The Old West Oddness of The Sisters Brothers

Is the book always better than the movie? Nope. Only most of the time. The Sisters Brothers, when I read the book six or seven years ago, came off as a kind of fake western, a western written by someone (Canadian author Patrick deWitt, namely) without any knowledge of the old west outside of what he’d seen in the movies, who by removing contractions in everyone’s dialogue found the secret to sounding old-timey, with a story that meanders here and there without ever leaving the surface of western tropes and imagery, and without ever plunging down deep where the juicy existential bits live. I came away slightly amused by its humor without feeling any connection to its story or characters.

I thought it might make a good movie, though.

So too did John C. Reilly, whose production company bought the rights back in 2011, when the book was published. Come 2018, and here he is with his The Sisters Brothers movie, directed and co-written by French filmmaker Jacques Audiard (A Prophet), starring Reilly and Joaquin Phoneix as the titular Eli and Charlie Sisters, Jake Gyllenhaal and Riz Ahmed as prospectors Morris and Hermann, and Rutger Hauer as the mean old Commodore.

Sisters and Sisters

What’s especially odd about this otherwise only slightly odd movie is how, from the start, it feels as though, like the book, it’s only going to skate along the surface of western tropes, then, at every turn, unlike the book, doesn’t. Rather, in a slow, sneaky way, it grows into itself and, by its end, has found an emotional depth never realized by the book. The ending feels like it comes out of nowhere and also like the movie never would have worked without it.

The Sisters brothers are guns for hire, introduced mid-job in a darkly lit sequence shot through with the bright orange flares of gunfire. They work for the Commodore, a rich, mean bastard people nevertheless can’t seem to stop stealing from. Including this one fella, Hermann Warm, who the Commodore already sent a tracker, Morris, to find. Only it seems Morris has taken up with his quarry.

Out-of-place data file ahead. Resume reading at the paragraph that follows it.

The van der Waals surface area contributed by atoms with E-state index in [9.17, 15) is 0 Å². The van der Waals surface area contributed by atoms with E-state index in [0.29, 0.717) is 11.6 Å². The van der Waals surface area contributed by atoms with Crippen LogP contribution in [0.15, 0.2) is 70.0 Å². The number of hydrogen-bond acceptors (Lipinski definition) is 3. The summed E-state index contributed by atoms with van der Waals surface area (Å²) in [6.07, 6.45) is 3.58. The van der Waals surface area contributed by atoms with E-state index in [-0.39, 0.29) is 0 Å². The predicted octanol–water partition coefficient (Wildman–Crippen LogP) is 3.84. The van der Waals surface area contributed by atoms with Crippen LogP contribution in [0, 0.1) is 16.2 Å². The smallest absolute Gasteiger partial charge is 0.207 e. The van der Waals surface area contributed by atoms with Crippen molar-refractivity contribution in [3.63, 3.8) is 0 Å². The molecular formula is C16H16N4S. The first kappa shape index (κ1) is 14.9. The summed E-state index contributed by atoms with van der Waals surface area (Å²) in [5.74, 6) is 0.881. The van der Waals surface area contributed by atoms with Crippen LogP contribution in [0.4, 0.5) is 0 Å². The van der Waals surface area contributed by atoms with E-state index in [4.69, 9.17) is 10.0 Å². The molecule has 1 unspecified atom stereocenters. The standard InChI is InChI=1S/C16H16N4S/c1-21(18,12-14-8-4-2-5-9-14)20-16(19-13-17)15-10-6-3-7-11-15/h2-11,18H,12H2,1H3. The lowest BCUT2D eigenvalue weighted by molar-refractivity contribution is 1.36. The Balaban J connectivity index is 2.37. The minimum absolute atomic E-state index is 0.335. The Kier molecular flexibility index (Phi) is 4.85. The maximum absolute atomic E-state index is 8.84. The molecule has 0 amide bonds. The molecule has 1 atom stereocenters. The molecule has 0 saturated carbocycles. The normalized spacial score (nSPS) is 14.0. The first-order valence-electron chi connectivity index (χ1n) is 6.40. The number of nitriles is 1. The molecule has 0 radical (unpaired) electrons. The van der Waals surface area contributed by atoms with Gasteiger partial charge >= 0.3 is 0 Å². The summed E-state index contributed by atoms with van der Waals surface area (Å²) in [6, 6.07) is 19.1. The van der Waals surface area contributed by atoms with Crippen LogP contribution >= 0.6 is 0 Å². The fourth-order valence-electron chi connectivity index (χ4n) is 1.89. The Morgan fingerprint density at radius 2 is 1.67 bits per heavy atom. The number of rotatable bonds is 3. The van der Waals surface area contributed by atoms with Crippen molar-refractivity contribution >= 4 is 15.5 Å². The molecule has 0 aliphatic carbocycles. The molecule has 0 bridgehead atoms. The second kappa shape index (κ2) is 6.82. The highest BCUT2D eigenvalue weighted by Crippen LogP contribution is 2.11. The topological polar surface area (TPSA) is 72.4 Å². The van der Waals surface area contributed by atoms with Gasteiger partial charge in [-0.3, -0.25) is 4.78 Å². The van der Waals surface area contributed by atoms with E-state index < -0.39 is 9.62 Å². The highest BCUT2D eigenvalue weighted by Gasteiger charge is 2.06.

Charlie and Eli are sent out to find and kill Hermann, and, as in any half-decent western, start to wonder at the sense of their chosen profession, and why they might have come to this place in life.

The fellas trapped by a bit of gunplay

Hermann, meanwhile, didn’t steal any money from the Commodore. Rather, it’s what’s inside Hermann’s head the Commodore is after, namely the chemical formula for a liquid which, when stirred into river water, causes any gold to glow, the one fantastical element in this otherwise real-world period piece.

The movie is set in 1851, during the goldrush. Picking up chunks of gold like sleeping fish seems like a quick way to get rich for all involved. Only thing is, Hermann’s liquid is a little tangier, let’s say, than one would think ideal.

The plot is the plot, but what drives The Sisters Brothers is the relationship between Charlie and Eli. Eli is the tender, thoughtful one, the one who’d prefer owning a little store to killing folks, while Charlie is played by Phoenix as a man whose worst demons are held in check by the lesser ones of drink and gunplay, and who can’t see any other way to live. Like everything else in this movie, their struggle isn’t made a big deal of, it’s just there, kind of like it always is in this type of movie, and then… like everything else… it accrues emotional resonance when you’re not looking. I liked that.

So The Sisters Brothers is both typical of westerns and, a little bit, not, making for a slightly odd and enjoyable experiece I wasn’t expecting.

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